Jean-Paul Fournier - Canadian Helicopter Pioneer

November 09, 2007

Jean-Paul Fournier

Jean-Paul Fournier learned to fly during the Second World War within the Royal Navy. After obtaining his wings in 1941, he served as pilot of Swordfish and Albacore torpedo-planes from coastal bases of England and on the aircraft carrier HMS Indomitable. In the summer of 1944, Fournier was selected with three other Canadian airmen of the Royal Navy Fleet Air Arm to go to the Floyd Bennett airport in New York to follow a course on helicopter piloting, set up by the famous Igor Sikorsky (who met them personally).

Fournier so became the first Canadian airman to qualify himself solo on a helicopter, in this case a small R-4 Sikorsky, the first helicopter in the world to be mass produced and exported. Promoted officer in charge of the 771 Squadron Helicopter Unit at Scapa Flow in Scotland, Fournier distinguished himself by landing his R-4 helicopter on the gun turret of a battleship! The 771 Squadron was then one of the only operational helicopter units. They were used mainly for the calibration of ship radars, sea rescue missions and air photography.

After the war, Fournier turned towards civil aviation as an inspector within Transport Canada. Climbing the administrative levels, he became in the 50’s Superintendent of Air Regulations, succeeding Joseph-Léon Blondeau.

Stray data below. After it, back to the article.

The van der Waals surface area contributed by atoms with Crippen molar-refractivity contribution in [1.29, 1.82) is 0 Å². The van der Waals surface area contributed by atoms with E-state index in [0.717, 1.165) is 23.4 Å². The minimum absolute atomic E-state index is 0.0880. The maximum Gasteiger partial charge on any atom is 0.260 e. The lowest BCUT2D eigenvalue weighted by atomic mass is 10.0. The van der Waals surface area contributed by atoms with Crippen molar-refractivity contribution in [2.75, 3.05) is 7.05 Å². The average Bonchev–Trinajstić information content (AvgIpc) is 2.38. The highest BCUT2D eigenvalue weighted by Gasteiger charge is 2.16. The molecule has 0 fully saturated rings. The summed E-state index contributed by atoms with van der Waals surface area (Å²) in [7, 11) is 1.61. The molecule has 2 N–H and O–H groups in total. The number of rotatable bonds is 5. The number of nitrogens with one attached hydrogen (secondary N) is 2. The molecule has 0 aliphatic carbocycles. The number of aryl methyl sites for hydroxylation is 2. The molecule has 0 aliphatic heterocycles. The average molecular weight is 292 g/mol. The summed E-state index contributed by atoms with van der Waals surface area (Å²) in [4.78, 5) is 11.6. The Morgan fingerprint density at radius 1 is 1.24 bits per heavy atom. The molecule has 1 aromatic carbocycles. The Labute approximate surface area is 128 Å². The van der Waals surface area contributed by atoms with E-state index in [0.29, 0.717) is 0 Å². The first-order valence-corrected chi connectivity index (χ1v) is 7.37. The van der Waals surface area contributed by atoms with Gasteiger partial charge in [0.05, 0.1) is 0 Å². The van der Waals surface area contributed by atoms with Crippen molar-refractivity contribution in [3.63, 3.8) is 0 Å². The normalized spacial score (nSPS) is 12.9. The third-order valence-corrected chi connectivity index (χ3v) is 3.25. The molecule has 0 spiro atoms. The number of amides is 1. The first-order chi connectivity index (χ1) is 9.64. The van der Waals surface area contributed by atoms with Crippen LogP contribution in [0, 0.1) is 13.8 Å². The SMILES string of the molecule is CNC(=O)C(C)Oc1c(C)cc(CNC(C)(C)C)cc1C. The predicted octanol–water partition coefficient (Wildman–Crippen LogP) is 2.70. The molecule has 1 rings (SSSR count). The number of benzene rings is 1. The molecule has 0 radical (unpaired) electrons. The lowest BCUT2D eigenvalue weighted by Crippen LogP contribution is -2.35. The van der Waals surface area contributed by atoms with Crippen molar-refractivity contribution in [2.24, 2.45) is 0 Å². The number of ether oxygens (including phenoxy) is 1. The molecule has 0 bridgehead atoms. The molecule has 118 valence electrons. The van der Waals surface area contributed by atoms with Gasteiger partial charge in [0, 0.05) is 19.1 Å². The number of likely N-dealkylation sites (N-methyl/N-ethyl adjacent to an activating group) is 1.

In 1959, Fournier joined the ICAO, for which he became in 1960 Chief of mission in the Belgian Congo (then torn by civil war). In 1961, Fournier was appointed accredited UN observer during the inquiry on the plane crash which caused the death of the UN Secretary-General Dag Hammarskjold, which took place in Rhodesia under strange circumstances. From 1968 till 1971, he was Chief of ICAO mission in Chile, leading to the establishment of the Department of Civil Aviation in that country. Throughout the 60’s and 70’s, Fournier was actively involved in several projects of international development, in particular with CIDA.

jp_fournierleft Inducted into the Quebec Air and Space Hall of Fame on November 26th 2003.

Jean-Paul Fournier (left)

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